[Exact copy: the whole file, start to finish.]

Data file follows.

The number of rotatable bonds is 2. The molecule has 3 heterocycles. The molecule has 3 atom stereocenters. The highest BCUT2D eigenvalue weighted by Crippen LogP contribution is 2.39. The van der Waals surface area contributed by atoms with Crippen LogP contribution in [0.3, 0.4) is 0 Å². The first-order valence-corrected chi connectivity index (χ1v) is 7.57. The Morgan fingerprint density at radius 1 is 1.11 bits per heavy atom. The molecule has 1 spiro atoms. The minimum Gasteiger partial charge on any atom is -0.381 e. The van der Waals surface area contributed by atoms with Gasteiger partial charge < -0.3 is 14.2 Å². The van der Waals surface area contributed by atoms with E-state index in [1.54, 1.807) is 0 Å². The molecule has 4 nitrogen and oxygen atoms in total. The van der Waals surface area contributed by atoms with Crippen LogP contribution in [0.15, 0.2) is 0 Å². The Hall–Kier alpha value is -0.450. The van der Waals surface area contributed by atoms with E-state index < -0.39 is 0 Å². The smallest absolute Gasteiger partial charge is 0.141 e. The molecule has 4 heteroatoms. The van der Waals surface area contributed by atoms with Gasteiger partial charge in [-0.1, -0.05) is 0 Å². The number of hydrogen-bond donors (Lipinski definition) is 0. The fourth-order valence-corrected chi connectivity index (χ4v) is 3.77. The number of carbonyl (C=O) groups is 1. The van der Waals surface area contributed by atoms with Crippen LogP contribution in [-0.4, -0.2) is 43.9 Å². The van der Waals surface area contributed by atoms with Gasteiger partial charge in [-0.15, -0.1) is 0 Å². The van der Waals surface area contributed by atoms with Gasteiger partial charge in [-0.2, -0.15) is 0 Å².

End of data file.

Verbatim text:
The number of rotatable bonds is 2. The molecule has 3 heterocycles. The molecule has 3 atom stereocenters. The highest BCUT2D eigenvalue weighted by Crippen LogP contribution is 2.39. The van der Waals surface area contributed by atoms with Crippen LogP contribution in [0.3, 0.4) is 0 Å². The first-order valence-corrected chi connectivity index (χ1v) is 7.57. The Morgan fingerprint density at radius 1 is 1.11 bits per heavy atom. The molecule has 1 spiro atoms. The minimum Gasteiger partial charge on any atom is -0.381 e. The van der Waals surface area contributed by atoms with Gasteiger partial charge < -0.3 is 14.2 Å². The van der Waals surface area contributed by atoms with E-state index in [1.54, 1.807) is 0 Å². The molecule has 4 nitrogen and oxygen atoms in total. The van der Waals surface area contributed by atoms with Crippen LogP contribution in [0.15, 0.2) is 0 Å². The Hall–Kier alpha value is -0.450. The van der Waals surface area contributed by atoms with E-state index < -0.39 is 0 Å². The smallest absolute Gasteiger partial charge is 0.141 e. The molecule has 4 heteroatoms. The van der Waals surface area contributed by atoms with Gasteiger partial charge in [-0.1, -0.05) is 0 Å². The number of hydrogen-bond donors (Lipinski definition) is 0. The fourth-order valence-corrected chi connectivity index (χ4v) is 3.77. The number of carbonyl (C=O) groups is 1. The van der Waals surface area contributed by atoms with Crippen LogP contribution in [-0.4, -0.2) is 43.9 Å². The van der Waals surface area contributed by atoms with Gasteiger partial charge in [-0.15, -0.1) is 0 Å². The van der Waals surface area contributed by atoms with Gasteiger partial charge in [-0.2, -0.15) is 0 Å².